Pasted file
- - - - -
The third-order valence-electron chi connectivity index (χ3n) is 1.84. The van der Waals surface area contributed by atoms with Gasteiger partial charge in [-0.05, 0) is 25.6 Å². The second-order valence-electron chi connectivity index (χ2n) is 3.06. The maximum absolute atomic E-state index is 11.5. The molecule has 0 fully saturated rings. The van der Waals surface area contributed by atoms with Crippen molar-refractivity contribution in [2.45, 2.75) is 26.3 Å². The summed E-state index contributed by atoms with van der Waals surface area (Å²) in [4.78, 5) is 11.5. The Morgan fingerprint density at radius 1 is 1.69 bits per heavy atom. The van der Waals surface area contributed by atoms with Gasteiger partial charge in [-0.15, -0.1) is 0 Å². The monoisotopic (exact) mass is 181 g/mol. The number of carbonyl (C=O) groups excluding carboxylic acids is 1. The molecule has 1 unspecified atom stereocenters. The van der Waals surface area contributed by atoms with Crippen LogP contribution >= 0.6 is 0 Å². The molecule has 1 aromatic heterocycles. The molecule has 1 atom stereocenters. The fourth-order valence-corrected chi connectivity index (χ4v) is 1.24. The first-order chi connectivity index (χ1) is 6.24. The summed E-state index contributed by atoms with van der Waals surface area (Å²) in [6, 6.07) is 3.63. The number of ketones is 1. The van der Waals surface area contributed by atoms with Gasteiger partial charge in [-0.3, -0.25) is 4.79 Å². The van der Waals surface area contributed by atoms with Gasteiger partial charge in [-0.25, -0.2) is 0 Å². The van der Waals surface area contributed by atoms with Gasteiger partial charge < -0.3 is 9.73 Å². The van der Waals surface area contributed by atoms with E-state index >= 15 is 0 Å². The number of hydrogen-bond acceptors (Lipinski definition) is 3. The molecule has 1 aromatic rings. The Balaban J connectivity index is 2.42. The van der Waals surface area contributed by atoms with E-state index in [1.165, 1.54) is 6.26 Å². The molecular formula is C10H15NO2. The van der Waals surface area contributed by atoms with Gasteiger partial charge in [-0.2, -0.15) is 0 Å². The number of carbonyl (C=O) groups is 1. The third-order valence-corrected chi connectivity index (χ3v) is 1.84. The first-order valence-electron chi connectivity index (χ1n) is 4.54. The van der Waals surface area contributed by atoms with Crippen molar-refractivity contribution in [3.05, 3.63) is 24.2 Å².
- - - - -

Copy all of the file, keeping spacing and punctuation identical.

The third-order valence-electron chi connectivity index (χ3n) is 1.84. The van der Waals surface area contributed by atoms with Gasteiger partial charge in [-0.05, 0) is 25.6 Å². The second-order valence-electron chi connectivity index (χ2n) is 3.06. The maximum absolute atomic E-state index is 11.5. The molecule has 0 fully saturated rings. The van der Waals surface area contributed by atoms with Crippen molar-refractivity contribution in [2.45, 2.75) is 26.3 Å². The summed E-state index contributed by atoms with van der Waals surface area (Å²) in [4.78, 5) is 11.5. The Morgan fingerprint density at radius 1 is 1.69 bits per heavy atom. The van der Waals surface area contributed by atoms with Gasteiger partial charge in [-0.15, -0.1) is 0 Å². The monoisotopic (exact) mass is 181 g/mol. The number of carbonyl (C=O) groups excluding carboxylic acids is 1. The molecule has 1 unspecified atom stereocenters. The van der Waals surface area contributed by atoms with Crippen LogP contribution >= 0.6 is 0 Å². The molecule has 1 aromatic heterocycles. The molecule has 1 atom stereocenters. The fourth-order valence-corrected chi connectivity index (χ4v) is 1.24. The first-order chi connectivity index (χ1) is 6.24. The summed E-state index contributed by atoms with van der Waals surface area (Å²) in [6, 6.07) is 3.63. The number of ketones is 1. The van der Waals surface area contributed by atoms with Gasteiger partial charge in [-0.3, -0.25) is 4.79 Å². The van der Waals surface area contributed by atoms with Gasteiger partial charge in [-0.25, -0.2) is 0 Å². The van der Waals surface area contributed by atoms with Gasteiger partial charge < -0.3 is 9.73 Å². The van der Waals surface area contributed by atoms with E-state index >= 15 is 0 Å². The number of hydrogen-bond acceptors (Lipinski definition) is 3. The molecule has 1 aromatic rings. The Balaban J connectivity index is 2.42. The van der Waals surface area contributed by atoms with E-state index in [1.165, 1.54) is 6.26 Å². The molecular formula is C10H15NO2. The van der Waals surface area contributed by atoms with Gasteiger partial charge in [-0.2, -0.15) is 0 Å². The number of carbonyl (C=O) groups is 1. The third-order valence-corrected chi connectivity index (χ3v) is 1.84. The first-order valence-electron chi connectivity index (χ1n) is 4.54. The van der Waals surface area contributed by atoms with Crippen molar-refractivity contribution in [3.05, 3.63) is 24.2 Å².